The hon. Gentleman asked that we consider in particular the death penalty as it affects British nationals. I shall outline the general issues first and turn to the case of Kenny Richey later. As my right hon. Friend the Member for Cunninghame, North (Mr. Wilson) announced to the House on 27 February 2001, the Government's policy is to make representations at whatever stage and level is judged appropriate from the moment that imposition of the death penalty on a British national becomes a possibility. That change reflects the fact that, in certain cases, the previous policy of waiting until all legal avenues have been exhausted was perceived as coming into play too late to have an impact. That was especially the case in the United States, where, as we know, the legal process continues up to the person reaching the door of the death chamber. Our policy extends to all categories of British national, including dual nationals in the country of their second nationality—people to whom we are not automatically entitled to provide consular assistance.

Seventy-eight countries retain the death penalty. Our lobbying efforts on behalf of individual British nationals in any of those countries are in addition to the more general lobbying that the Government regularly undertake to abolish capital punishment. Although international law does not prohibit the death penalty per se, it imposes certain limitations on its use. For example, it should not be imposed on juvenile offenders, and all those sentenced to death should have the right to seek commutation of the sentence. I assure the hon. Gentleman that if the death penalty were imposed on a British national in violation of those limitations, we would be active in raising those issues at an early stage. If cases do not raise issues of international law, our lobbying focuses on our abolitionist position.

I have been asked when it is appropriate to make representations. The approach depends on the individual case and the country concerned. The timings and nature of representations are determined by when and how they would be most effective, and we take great care not to do anything that would be counterproductive or prejudice the outcome of legal proceedings. In the US, for example, discretion on whether to seek the death penalty lies with the prosecution. We therefore seek to engage with the prosecution at the earliest possible stage and persuade it not to seek the death penalty in the first place.

In other countries, such as the Philippines, the death penalty is mandatory for certain crimes and the judge has no option but to impose a death sentence. Our representations may focus on the possibility of clemency or commutation of the sentence, once all legal avenues have been exhausted. In all cases, we ensure that our representations are appropriate and that we are not doing something that would be better dealt with by the individual's legal representatives.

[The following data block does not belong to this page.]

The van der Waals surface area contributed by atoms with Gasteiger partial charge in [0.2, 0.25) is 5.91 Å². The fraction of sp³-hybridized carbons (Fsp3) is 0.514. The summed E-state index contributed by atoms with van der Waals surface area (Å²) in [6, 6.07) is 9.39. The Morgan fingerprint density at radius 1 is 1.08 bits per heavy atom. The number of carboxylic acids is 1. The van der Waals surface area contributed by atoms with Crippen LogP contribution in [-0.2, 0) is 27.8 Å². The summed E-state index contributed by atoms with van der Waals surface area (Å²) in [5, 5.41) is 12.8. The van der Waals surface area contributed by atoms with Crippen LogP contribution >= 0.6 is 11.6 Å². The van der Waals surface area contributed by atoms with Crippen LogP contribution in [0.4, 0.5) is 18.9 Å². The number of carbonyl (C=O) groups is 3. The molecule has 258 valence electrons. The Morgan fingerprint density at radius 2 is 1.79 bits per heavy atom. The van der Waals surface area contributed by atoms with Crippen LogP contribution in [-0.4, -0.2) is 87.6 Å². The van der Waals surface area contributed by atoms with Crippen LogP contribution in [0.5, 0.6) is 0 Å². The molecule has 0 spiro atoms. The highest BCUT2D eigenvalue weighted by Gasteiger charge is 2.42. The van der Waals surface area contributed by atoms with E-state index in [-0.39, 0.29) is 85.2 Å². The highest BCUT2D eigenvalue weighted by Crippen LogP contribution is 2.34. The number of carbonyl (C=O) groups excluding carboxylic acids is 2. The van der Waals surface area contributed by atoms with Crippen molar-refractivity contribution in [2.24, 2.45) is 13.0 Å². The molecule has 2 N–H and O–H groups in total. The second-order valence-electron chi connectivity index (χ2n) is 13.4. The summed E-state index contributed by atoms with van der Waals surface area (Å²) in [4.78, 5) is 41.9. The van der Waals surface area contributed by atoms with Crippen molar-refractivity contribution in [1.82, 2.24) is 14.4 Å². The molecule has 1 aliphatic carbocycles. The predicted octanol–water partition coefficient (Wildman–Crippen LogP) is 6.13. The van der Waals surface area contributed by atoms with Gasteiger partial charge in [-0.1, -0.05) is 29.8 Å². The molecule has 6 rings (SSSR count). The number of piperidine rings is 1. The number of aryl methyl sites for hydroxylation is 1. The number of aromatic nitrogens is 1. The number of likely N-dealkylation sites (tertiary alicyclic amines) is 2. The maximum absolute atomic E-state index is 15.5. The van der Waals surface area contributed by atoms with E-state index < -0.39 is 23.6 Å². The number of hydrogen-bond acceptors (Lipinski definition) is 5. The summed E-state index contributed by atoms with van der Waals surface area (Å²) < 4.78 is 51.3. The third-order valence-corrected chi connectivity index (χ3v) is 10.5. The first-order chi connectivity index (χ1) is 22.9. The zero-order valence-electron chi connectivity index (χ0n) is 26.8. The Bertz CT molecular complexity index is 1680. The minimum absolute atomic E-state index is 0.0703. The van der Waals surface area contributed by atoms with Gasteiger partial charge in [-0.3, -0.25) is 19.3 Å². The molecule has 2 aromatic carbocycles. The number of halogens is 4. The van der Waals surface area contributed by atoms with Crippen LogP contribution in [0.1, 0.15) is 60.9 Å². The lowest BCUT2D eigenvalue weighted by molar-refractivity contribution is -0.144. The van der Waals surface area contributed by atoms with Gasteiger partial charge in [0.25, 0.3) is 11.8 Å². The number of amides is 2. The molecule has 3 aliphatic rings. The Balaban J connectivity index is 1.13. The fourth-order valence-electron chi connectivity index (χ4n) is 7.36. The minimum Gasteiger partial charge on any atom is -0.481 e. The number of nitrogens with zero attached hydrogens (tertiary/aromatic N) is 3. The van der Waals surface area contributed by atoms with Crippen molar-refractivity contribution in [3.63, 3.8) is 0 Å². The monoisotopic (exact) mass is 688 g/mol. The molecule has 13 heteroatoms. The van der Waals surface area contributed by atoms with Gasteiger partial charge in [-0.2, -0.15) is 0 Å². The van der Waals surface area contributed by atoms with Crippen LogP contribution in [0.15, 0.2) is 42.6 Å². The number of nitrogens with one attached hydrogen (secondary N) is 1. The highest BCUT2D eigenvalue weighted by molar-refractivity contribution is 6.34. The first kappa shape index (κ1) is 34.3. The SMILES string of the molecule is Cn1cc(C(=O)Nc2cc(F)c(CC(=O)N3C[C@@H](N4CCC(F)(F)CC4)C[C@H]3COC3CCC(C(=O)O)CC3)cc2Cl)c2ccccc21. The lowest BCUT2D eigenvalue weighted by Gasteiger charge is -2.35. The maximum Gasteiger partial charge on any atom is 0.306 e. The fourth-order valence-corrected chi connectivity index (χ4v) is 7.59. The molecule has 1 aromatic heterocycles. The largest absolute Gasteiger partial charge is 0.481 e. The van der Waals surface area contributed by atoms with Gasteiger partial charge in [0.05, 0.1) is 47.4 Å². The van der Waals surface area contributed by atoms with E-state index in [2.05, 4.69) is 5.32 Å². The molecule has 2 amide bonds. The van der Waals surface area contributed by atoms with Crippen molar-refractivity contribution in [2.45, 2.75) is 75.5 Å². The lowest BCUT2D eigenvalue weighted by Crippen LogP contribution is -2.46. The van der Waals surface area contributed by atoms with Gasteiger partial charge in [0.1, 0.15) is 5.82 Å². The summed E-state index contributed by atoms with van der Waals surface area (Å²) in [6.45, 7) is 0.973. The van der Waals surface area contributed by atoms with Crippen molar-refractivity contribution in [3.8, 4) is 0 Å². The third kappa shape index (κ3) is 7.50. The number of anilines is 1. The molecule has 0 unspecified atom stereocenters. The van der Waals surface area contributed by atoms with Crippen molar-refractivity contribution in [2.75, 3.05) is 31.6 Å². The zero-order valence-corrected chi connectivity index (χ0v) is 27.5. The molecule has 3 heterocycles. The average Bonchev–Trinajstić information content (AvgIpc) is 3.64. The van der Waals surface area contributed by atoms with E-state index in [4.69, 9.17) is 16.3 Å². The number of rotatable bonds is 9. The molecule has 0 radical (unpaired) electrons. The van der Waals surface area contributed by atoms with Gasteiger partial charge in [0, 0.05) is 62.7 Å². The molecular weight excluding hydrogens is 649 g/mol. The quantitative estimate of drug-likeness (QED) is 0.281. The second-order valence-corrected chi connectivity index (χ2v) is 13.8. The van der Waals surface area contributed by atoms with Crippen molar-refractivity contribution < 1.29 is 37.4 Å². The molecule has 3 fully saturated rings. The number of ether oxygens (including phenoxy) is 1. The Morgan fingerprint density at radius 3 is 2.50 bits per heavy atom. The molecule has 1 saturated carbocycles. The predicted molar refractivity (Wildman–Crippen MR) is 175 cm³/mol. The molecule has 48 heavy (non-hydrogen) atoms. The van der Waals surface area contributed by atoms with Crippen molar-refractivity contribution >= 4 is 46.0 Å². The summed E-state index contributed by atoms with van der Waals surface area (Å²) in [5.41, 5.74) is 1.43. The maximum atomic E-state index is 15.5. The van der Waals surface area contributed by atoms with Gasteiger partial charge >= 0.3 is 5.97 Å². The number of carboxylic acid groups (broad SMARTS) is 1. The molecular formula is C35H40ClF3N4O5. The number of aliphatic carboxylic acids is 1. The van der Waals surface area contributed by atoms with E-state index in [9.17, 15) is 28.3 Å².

We are aware of 11 British nationals currently on death row overseas. A further six face charges that may attract the death penalty. In the last year alone, the Government made a number of representations on behalf of British nationals facing the death penalty. In the United States, for example, the British consul general in Houston wrote to the district attorney supporting a request from a British national's legal team for additional time to prepare a repeal case. In Nigeria, the British high commission has made representations to the attorney general and the state governor of Lagos about a British national sentenced to death for murder. The governor in that case has the power to grant clemency once all appeals have been exhausted. In Malaysia, the Foreign Secretary and the British high commissioner made representations to various members of the Malaysian Government requesting that they commute the death sentence for a British national convicted of drug offences. In all cases, we keep in close touch with the lawyers of the national concerned and our interventions are made in consultation with them.

We have developed other ways to help. First, in the Foreign Office consular directorate, the department responsible for assisting British nationals in distress overseas, we have created the post of human rights adviser, and we have seconded a specialist with a background in international human rights law to the FCO. The adviser takes the lead on all death penalty cases involving British nationals and seeks to ensure that we do everything that we appropriately can to prevent the death penalty from being sought or carried out.